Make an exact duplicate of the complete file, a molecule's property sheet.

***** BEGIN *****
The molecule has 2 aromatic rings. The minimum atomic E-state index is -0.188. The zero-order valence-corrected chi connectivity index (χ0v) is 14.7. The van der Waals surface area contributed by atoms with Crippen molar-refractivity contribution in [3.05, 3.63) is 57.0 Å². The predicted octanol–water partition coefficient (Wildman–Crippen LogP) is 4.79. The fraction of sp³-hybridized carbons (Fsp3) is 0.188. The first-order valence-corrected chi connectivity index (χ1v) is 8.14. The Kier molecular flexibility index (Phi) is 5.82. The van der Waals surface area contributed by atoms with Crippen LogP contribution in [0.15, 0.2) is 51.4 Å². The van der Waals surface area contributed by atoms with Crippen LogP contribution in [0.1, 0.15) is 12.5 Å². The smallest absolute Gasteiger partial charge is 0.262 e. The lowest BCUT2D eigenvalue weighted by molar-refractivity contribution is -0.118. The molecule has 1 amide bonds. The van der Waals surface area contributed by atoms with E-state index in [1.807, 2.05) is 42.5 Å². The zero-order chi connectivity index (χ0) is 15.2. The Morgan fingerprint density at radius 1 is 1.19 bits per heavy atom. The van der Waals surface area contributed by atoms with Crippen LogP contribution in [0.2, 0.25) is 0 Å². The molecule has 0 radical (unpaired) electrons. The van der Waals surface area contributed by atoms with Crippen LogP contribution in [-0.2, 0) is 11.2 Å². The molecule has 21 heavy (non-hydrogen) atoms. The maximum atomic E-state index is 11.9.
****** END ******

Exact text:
The molecule has 2 aromatic rings. The minimum atomic E-state index is -0.188. The zero-order valence-corrected chi connectivity index (χ0v) is 14.7. The van der Waals surface area contributed by atoms with Crippen molar-refractivity contribution in [3.05, 3.63) is 57.0 Å². The predicted octanol–water partition coefficient (Wildman–Crippen LogP) is 4.79. The fraction of sp³-hybridized carbons (Fsp3) is 0.188. The first-order valence-corrected chi connectivity index (χ1v) is 8.14. The Kier molecular flexibility index (Phi) is 5.82. The van der Waals surface area contributed by atoms with Crippen LogP contribution in [0.15, 0.2) is 51.4 Å². The van der Waals surface area contributed by atoms with Crippen LogP contribution in [0.1, 0.15) is 12.5 Å². The smallest absolute Gasteiger partial charge is 0.262 e. The lowest BCUT2D eigenvalue weighted by molar-refractivity contribution is -0.118. The molecule has 1 amide bonds. The van der Waals surface area contributed by atoms with E-state index in [1.807, 2.05) is 42.5 Å². The zero-order chi connectivity index (χ0) is 15.2. The Morgan fingerprint density at radius 1 is 1.19 bits per heavy atom. The van der Waals surface area contributed by atoms with Crippen LogP contribution in [0.2, 0.25) is 0 Å². The molecule has 0 radical (unpaired) electrons. The van der Waals surface area contributed by atoms with Crippen LogP contribution in [-0.2, 0) is 11.2 Å². The molecule has 21 heavy (non-hydrogen) atoms. The maximum atomic E-state index is 11.9.